Gruentzig was a visionary who foresaw the main problems that interventional cardiologists would face in the future, but would not live long enough to find the solutions.
Gruentzig had an ap-pointment to meet with Richard Schatz, co-inventor of the Palmaz-Schatz stent, about a year before the first successful stenting procedure in France.
But the night before the scheduled meeting, Oct. 27, 1985, Gruentzig was en route to Atlanta following a weekend getaway with his wife and two dogs when his twin-engine plane crashed in Forsyth.
It was a tragic coincidence. Gruentzig suffered the same fate as his father, a Luftwaffe pilot who died in a burning plane during World War II.
Heart disease is still the leading cause of death in the United States, claiming more than 600,000 lives a year. Early intervention practices, such as quitting smoking and practicing healthy eating habits, are proven methods to reducing the risk for developing heart disease.
PCI – angioplasty and stenting – has long been established as standard treatment for people with chronic stable angina (chest pain), blocked arteries or coronary artery disease – or people like Mel Ottinger who are having a heart attack.
“I have no doubt that [PCI] saved my life,” Ottinger says.
The first C-PORT study proved that, Aversano says. But does PCI work better than medicine at preventing heart attacks or death in patients with mild chest pain or partially obstructed arteries? The answer is a resounding “no,” according to the results of a five-year study released in March.
PCI has proven itself as a means to improve symptoms associated with blocked arteries, such as chest pain and shortness of breath.
“I feel better,” says Kenneth Holmes, 68, of Augusta, who has two medicated stents courtesy of Emory’s Dr. Douglas. “Before the procedure, I had a lot of stress in my chest whenever I walked or did any exercise. Now my blood is flowing better, I can walk without feeling that awful pain in my chest.”
Still, when it comes to prevention, The COURAGE study (for Clinical Outcomes Utilizing Revascularization and Aggressive Drug Eval-uation) showed that angioplasty and heart stents are on equal footing with medical therapy.
“There never has been a study that suggests coronary angioplasty prevents heart attacks or prolongs life,” says Emory interventional cardiologist John Douglas. “Not even the most aggressive angioplasty advocate would make that claim.”
Even so, the study seems to be causing an irregular heartbeat in the $6 billion stent industry. Stent manufacturer Boston Scientific, which had already reported a 17 percent drop in stent sales this year, saw its stock price drop 7 percent after the study’s release. Some analysts have predicted industry sales will fall 10-15 percent this year.
Also, according to The Wall Street Journal, U.S. doctors performed 10 percent fewer stenting procedures in April than in March (when the study was released), and 15 percent fewer than in April 2006.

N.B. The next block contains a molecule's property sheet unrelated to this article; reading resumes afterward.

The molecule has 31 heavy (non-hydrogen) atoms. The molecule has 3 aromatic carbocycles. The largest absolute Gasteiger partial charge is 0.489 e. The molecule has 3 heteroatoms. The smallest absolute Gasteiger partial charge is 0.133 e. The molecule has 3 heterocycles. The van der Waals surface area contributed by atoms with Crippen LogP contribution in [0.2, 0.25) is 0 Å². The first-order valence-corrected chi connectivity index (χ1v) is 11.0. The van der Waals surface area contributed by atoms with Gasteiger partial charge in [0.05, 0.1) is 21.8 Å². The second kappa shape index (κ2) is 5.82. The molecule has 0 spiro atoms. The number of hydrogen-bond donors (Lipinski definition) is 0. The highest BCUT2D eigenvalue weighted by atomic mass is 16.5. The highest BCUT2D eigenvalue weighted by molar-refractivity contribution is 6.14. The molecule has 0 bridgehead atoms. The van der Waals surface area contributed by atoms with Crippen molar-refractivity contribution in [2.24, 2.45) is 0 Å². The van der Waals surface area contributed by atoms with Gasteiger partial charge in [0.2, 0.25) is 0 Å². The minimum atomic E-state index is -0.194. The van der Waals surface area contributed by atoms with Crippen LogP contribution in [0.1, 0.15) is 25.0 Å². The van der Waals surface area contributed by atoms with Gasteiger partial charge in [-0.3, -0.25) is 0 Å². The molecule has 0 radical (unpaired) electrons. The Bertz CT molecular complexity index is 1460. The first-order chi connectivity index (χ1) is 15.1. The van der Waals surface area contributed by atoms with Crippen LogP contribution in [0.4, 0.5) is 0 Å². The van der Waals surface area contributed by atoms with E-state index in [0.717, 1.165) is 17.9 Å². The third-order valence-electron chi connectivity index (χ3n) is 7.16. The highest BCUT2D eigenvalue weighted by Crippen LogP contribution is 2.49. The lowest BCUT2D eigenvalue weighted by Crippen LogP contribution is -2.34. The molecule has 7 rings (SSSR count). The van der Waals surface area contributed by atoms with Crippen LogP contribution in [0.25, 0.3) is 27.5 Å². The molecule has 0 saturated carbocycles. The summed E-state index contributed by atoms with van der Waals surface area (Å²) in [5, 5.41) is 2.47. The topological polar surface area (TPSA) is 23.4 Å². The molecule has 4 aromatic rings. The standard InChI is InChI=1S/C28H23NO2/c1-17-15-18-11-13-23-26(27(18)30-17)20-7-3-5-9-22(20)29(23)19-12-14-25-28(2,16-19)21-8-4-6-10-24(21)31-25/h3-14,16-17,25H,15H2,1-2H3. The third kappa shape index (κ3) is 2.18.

That drop in PCI procedures could be a response on the part of doctors and patients to the debate over whether angioplasty is being widely prescribed unnecessarily. It could be a quicker-than-expected reaction to COURAGE; or maybe it’s related to growing concern over stent thrombosis.
Unlike restenosis (re-blocking of an artery that was previously opened through PCI), stent thrombosis is a more dangerous (and rare) complication related to drug eluting stents.
And doctors at major heart centers are reporting an increase in heart surgeries, which comes on the heels of recent studies that suggest invasive bypass surgery could extend many patients’ lives longer than stents.
“Angioplasty is clearly less invasive, that’s a primary advantage,” Douglas says. “The disadvantage is that you could be looking at more procedures in the future, while surgery is seen as a more permanent fix.”
Doctors at Emory are working on a combination of less invasive arterial bypass surgery with stenting to treat patients with multiple blockages – instead of splitting the sternum (as in conventional bypass procedure), the surgeon approaches from between the ribs.
“Healing of the breastbone takes weeks. This less invasive procedure offers the best of both worlds,” Douglas says.
It’s all about choices. For Mel Ottinger of Dalton, the choice was simple. Stay home at Hamilton and leave Chattanooga to the rush hour commuters. He felt his heart rebelling at 3:20 in the afternoon. By 6:15 that evening he was enjoying the NCAA Men’s Basketball Tournament on a TV set in the ICU. He went home in a day and a half with zero heart damage, spent the next 12 weeks in cardiac rehab.
“I worked on the treadmill, stationary bike, StairMaster, a machine to strengthen the upper body, did stretching exercises,” says Ottinger, heart attack survivor, lifelong athlete and former college P.E. coach. “Come to think of it, I should have been teaching the class.”